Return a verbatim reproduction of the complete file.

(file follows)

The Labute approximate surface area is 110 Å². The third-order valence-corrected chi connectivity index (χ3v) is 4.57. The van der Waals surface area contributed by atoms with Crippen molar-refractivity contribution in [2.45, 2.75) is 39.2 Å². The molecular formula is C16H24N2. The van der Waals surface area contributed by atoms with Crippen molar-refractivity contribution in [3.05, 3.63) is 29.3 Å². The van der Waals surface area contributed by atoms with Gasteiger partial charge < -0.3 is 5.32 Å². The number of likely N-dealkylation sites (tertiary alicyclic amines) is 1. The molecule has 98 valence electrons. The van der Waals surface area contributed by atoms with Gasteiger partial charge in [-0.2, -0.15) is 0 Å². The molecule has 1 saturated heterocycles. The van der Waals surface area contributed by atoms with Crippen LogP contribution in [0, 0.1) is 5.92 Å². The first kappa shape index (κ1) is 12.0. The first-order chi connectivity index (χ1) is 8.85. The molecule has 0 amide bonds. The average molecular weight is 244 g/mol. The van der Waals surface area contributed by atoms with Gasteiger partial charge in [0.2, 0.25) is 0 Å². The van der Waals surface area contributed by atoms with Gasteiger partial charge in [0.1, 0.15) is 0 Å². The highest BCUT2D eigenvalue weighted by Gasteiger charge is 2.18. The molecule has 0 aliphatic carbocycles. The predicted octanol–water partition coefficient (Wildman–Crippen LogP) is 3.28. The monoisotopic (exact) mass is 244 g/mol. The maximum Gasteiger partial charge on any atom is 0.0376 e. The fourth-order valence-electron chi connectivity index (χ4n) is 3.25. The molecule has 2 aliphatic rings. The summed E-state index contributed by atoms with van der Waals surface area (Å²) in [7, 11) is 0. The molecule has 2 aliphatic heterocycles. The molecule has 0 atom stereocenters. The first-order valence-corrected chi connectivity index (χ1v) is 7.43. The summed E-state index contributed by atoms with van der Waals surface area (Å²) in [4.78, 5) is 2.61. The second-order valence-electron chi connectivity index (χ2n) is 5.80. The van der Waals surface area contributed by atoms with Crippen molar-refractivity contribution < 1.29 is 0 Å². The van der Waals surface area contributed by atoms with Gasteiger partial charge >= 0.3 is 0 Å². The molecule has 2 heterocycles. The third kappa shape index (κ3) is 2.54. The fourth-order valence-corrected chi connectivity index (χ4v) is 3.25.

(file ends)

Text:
The Labute approximate surface area is 110 Å². The third-order valence-corrected chi connectivity index (χ3v) is 4.57. The van der Waals surface area contributed by atoms with Crippen molar-refractivity contribution in [2.45, 2.75) is 39.2 Å². The molecular formula is C16H24N2. The van der Waals surface area contributed by atoms with Crippen molar-refractivity contribution in [3.05, 3.63) is 29.3 Å². The van der Waals surface area contributed by atoms with Gasteiger partial charge < -0.3 is 5.32 Å². The number of likely N-dealkylation sites (tertiary alicyclic amines) is 1. The molecule has 98 valence electrons. The van der Waals surface area contributed by atoms with Gasteiger partial charge in [-0.2, -0.15) is 0 Å². The molecule has 1 saturated heterocycles. The van der Waals surface area contributed by atoms with Crippen LogP contribution in [0, 0.1) is 5.92 Å². The first kappa shape index (κ1) is 12.0. The first-order chi connectivity index (χ1) is 8.85. The molecule has 0 amide bonds. The average molecular weight is 244 g/mol. The van der Waals surface area contributed by atoms with Gasteiger partial charge in [0.2, 0.25) is 0 Å². The van der Waals surface area contributed by atoms with Gasteiger partial charge in [0.1, 0.15) is 0 Å². The highest BCUT2D eigenvalue weighted by Gasteiger charge is 2.18. The molecule has 0 aliphatic carbocycles. The predicted octanol–water partition coefficient (Wildman–Crippen LogP) is 3.28. The monoisotopic (exact) mass is 244 g/mol. The maximum Gasteiger partial charge on any atom is 0.0376 e. The fourth-order valence-electron chi connectivity index (χ4n) is 3.25. The molecule has 2 aliphatic rings. The summed E-state index contributed by atoms with van der Waals surface area (Å²) in [7, 11) is 0. The molecule has 2 aliphatic heterocycles. The molecule has 0 atom stereocenters. The first-order valence-corrected chi connectivity index (χ1v) is 7.43. The summed E-state index contributed by atoms with van der Waals surface area (Å²) in [4.78, 5) is 2.61. The second-order valence-electron chi connectivity index (χ2n) is 5.80. The van der Waals surface area contributed by atoms with Crippen molar-refractivity contribution < 1.29 is 0 Å². The van der Waals surface area contributed by atoms with Gasteiger partial charge >= 0.3 is 0 Å². The molecule has 2 heterocycles. The third kappa shape index (κ3) is 2.54. The fourth-order valence-corrected chi connectivity index (χ4v) is 3.25.